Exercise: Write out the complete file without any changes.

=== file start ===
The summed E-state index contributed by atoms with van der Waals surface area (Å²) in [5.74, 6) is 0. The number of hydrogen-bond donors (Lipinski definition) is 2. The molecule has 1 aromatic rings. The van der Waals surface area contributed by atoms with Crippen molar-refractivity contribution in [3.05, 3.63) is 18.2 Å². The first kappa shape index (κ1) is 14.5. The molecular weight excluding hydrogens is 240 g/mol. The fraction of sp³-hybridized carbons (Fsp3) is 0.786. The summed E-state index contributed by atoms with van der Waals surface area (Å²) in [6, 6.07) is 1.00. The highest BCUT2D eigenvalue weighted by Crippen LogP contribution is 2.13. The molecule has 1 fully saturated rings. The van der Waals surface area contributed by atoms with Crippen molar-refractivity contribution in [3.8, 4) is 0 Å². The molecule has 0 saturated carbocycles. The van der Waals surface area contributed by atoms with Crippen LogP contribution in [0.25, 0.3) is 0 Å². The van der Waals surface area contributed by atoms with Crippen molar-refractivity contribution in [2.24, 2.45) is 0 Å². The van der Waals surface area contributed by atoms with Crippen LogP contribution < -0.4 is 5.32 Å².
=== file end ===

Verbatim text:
The summed E-state index contributed by atoms with van der Waals surface area (Å²) in [5.74, 6) is 0. The number of hydrogen-bond donors (Lipinski definition) is 2. The molecule has 1 aromatic rings. The van der Waals surface area contributed by atoms with Crippen molar-refractivity contribution in [3.05, 3.63) is 18.2 Å². The first kappa shape index (κ1) is 14.5. The molecular weight excluding hydrogens is 240 g/mol. The fraction of sp³-hybridized carbons (Fsp3) is 0.786. The summed E-state index contributed by atoms with van der Waals surface area (Å²) in [6, 6.07) is 1.00. The highest BCUT2D eigenvalue weighted by Crippen LogP contribution is 2.13. The molecule has 1 fully saturated rings. The van der Waals surface area contributed by atoms with Crippen molar-refractivity contribution in [3.8, 4) is 0 Å². The molecule has 0 saturated carbocycles. The van der Waals surface area contributed by atoms with Crippen LogP contribution in [0.25, 0.3) is 0 Å². The van der Waals surface area contributed by atoms with Crippen molar-refractivity contribution in [2.24, 2.45) is 0 Å². The van der Waals surface area contributed by atoms with Crippen LogP contribution < -0.4 is 5.32 Å².